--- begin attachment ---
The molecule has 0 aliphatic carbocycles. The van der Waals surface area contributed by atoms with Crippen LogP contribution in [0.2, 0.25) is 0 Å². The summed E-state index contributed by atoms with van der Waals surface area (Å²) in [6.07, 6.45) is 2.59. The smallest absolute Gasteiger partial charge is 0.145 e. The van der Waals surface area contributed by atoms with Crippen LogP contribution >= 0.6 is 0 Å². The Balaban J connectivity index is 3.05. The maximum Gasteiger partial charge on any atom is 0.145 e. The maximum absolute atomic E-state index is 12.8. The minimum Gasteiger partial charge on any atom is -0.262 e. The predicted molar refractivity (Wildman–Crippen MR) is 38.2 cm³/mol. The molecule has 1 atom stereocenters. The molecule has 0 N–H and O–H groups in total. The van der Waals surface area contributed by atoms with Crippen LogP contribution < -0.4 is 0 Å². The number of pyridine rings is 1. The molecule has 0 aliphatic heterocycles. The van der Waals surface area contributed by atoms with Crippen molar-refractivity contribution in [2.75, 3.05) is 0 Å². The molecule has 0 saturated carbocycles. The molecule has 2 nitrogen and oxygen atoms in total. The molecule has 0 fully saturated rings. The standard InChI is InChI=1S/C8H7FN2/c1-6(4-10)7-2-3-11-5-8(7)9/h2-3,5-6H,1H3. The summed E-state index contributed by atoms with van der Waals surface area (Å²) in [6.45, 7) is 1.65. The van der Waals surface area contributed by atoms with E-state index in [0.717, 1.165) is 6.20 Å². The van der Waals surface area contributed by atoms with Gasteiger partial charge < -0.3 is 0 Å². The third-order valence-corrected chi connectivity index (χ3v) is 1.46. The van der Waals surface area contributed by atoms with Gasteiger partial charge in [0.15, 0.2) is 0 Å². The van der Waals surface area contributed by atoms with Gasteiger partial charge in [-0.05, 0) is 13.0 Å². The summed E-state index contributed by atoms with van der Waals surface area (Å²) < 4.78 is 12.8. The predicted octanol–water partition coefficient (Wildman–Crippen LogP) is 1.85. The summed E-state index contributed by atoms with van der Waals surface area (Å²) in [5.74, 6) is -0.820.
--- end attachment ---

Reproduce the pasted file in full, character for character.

The molecule has 0 aliphatic carbocycles. The van der Waals surface area contributed by atoms with Crippen LogP contribution in [0.2, 0.25) is 0 Å². The summed E-state index contributed by atoms with van der Waals surface area (Å²) in [6.07, 6.45) is 2.59. The smallest absolute Gasteiger partial charge is 0.145 e. The van der Waals surface area contributed by atoms with Crippen LogP contribution >= 0.6 is 0 Å². The Balaban J connectivity index is 3.05. The maximum Gasteiger partial charge on any atom is 0.145 e. The maximum absolute atomic E-state index is 12.8. The minimum Gasteiger partial charge on any atom is -0.262 e. The predicted molar refractivity (Wildman–Crippen MR) is 38.2 cm³/mol. The molecule has 1 atom stereocenters. The molecule has 0 N–H and O–H groups in total. The van der Waals surface area contributed by atoms with Crippen LogP contribution < -0.4 is 0 Å². The number of pyridine rings is 1. The molecule has 0 aliphatic heterocycles. The van der Waals surface area contributed by atoms with Crippen molar-refractivity contribution in [2.75, 3.05) is 0 Å². The molecule has 0 saturated carbocycles. The molecule has 2 nitrogen and oxygen atoms in total. The molecule has 0 fully saturated rings. The standard InChI is InChI=1S/C8H7FN2/c1-6(4-10)7-2-3-11-5-8(7)9/h2-3,5-6H,1H3. The summed E-state index contributed by atoms with van der Waals surface area (Å²) in [6.45, 7) is 1.65. The van der Waals surface area contributed by atoms with E-state index in [0.717, 1.165) is 6.20 Å². The van der Waals surface area contributed by atoms with Gasteiger partial charge < -0.3 is 0 Å². The third-order valence-corrected chi connectivity index (χ3v) is 1.46. The van der Waals surface area contributed by atoms with Gasteiger partial charge in [0.15, 0.2) is 0 Å². The van der Waals surface area contributed by atoms with Gasteiger partial charge in [-0.05, 0) is 13.0 Å². The summed E-state index contributed by atoms with van der Waals surface area (Å²) < 4.78 is 12.8. The predicted octanol–water partition coefficient (Wildman–Crippen LogP) is 1.85. The summed E-state index contributed by atoms with van der Waals surface area (Å²) in [5.74, 6) is -0.820.